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Migration-induced Transfers of Norms. Political Empowerment?The case of Female Political Empowerment

Author

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  • Elisabetta Lodigiani

    (Department of Economics, University Of Venice C� Foscari)

  • Sara Salomone

    (IRES, Universit� catholique de Louvain)

Abstract

This paper empirically investigates the effect of transnational migrants on gender equality in the country of origin measured by the share of women enrolled in the lower chamber of National Parliaments. We test for a �migration-induced transfer of norm� using panel data from 1960 to 2010 in ten-year intervals. Total international migration has a significant effect on female political empowerment in countries of origin conditional on the initial female parliamentary participation in both origin and destination countries. Reverse causality issues are taken into account and results are tested under specific geo-political and temporal subsamples.

Suggested Citation

  • Elisabetta Lodigiani & Sara Salomone, 2015. "Migration-induced Transfers of Norms. Political Empowerment?The case of Female Political Empowerment," Working Papers 2015:19, Department of Economics, University of Venice "Ca' Foscari".
  • Handle: RePEc:ven:wpaper:2015:19
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    Cited by:

    1. Mercier, Marion, 2016. "The return of the prodigy son: Do return migrants make better leaders?," Journal of Development Economics, Elsevier, vol. 122(C), pages 76-91.
    2. Hillel Rapoport, 2018. "Diaspora externalities: A view from the South," WIDER Working Paper Series 025, World Institute for Development Economic Research (UNU-WIDER).
    3. Idrissa Diabate & Sandrine Mesplé-Somps, 2019. "Female genital mutilation and migration in Mali: do return migrants transfer social norms?," Journal of Population Economics, Springer;European Society for Population Economics, vol. 32(4), pages 1125-1170, October.
    4. Ruyssen, Ilse & Salomone, Sara, 2018. "Female migration: A way out of discrimination?," Journal of Development Economics, Elsevier, vol. 130(C), pages 224-241.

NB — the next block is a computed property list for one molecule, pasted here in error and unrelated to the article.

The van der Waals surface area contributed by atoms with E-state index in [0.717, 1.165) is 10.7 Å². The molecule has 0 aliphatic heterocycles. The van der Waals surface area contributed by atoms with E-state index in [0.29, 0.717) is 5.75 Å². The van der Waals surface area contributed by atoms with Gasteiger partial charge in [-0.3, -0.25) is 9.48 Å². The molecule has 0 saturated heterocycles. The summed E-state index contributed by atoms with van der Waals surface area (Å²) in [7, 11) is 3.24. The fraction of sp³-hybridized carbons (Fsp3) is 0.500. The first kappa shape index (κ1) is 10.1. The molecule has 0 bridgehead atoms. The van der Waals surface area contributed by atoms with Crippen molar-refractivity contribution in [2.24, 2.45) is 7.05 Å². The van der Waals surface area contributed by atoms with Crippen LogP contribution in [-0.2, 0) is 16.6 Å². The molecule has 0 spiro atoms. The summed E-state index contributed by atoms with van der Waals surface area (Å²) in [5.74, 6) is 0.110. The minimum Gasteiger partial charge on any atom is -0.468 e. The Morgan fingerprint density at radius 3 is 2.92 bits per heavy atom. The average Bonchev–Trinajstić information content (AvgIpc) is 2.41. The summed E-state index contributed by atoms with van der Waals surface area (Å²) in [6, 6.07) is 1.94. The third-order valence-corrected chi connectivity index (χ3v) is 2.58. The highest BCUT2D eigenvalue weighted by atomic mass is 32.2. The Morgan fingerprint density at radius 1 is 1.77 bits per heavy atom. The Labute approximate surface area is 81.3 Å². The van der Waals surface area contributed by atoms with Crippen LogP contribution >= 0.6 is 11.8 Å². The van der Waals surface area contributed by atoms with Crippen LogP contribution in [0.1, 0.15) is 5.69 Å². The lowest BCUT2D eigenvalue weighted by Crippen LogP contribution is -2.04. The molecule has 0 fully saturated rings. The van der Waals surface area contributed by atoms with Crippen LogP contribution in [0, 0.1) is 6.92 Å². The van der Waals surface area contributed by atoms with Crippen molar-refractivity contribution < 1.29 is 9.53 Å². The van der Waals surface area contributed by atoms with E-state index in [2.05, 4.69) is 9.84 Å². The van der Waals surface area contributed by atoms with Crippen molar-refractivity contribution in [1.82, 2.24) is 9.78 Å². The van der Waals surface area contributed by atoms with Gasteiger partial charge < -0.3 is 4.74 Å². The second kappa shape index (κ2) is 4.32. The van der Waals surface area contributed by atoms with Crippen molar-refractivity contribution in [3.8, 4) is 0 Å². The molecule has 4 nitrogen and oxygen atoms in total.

5. Tuccio, Michele & Wahba, Jackline, 2020. "Social Remittances," GLO Discussion Paper Series 609, Global Labor Organization (GLO).
    6. Batista, Catia & Seither, Julia & Vicente, Pedro C., 2019. "Do migrant social networks shape political attitudes and behavior at home?," World Development, Elsevier, vol. 117(C), pages 328-343.
    7. Catia Batista & Julia Seither & Pedro C. Vicente, 2017. "Migration, political institutions, and social networks," NOVAFRICA Working Paper Series wp1701, Universidade Nova de Lisboa, Nova School of Business and Economics, NOVAFRICA.
    8. Chankseliani, Maia, 2018. "The politics of student mobility: Links between outbound student flows and the democratic development of post-Soviet Eurasia," International Journal of Educational Development, Elsevier, vol. 62(C), pages 281-288.
    9. Riccardo Turati, 2020. "Network-based Connectedness and the Diffusion of Cultural Traits," LIDAM Discussion Papers IRES 2020012, Université catholique de Louvain, Institut de Recherches Economiques et Sociales (IRES).
    10. Hillel Rapoport, 2018. "Diaspora externalities: A view from the South," WIDER Working Paper Series wp-2018-25, World Institute for Development Economic Research (UNU-WIDER).

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    More about this item

    Keywords

    International Migration; Gender Discrimination; Panel Data; Endogeneity;
    All these keywords.

    JEL classification:

    • F22 - International Economics - - International Factor Movements and International Business - - - International Migration
    • J16 - Labor and Demographic Economics - - Demographic Economics - - - Economics of Gender; Non-labor Discrimination
    • D72 - Microeconomics - - Analysis of Collective Decision-Making - - - Political Processes: Rent-seeking, Lobbying, Elections, Legislatures, and Voting Behavior
    • C33 - Mathematical and Quantitative Methods - - Multiple or Simultaneous Equation Models; Multiple Variables - - - Models with Panel Data; Spatio-temporal Models

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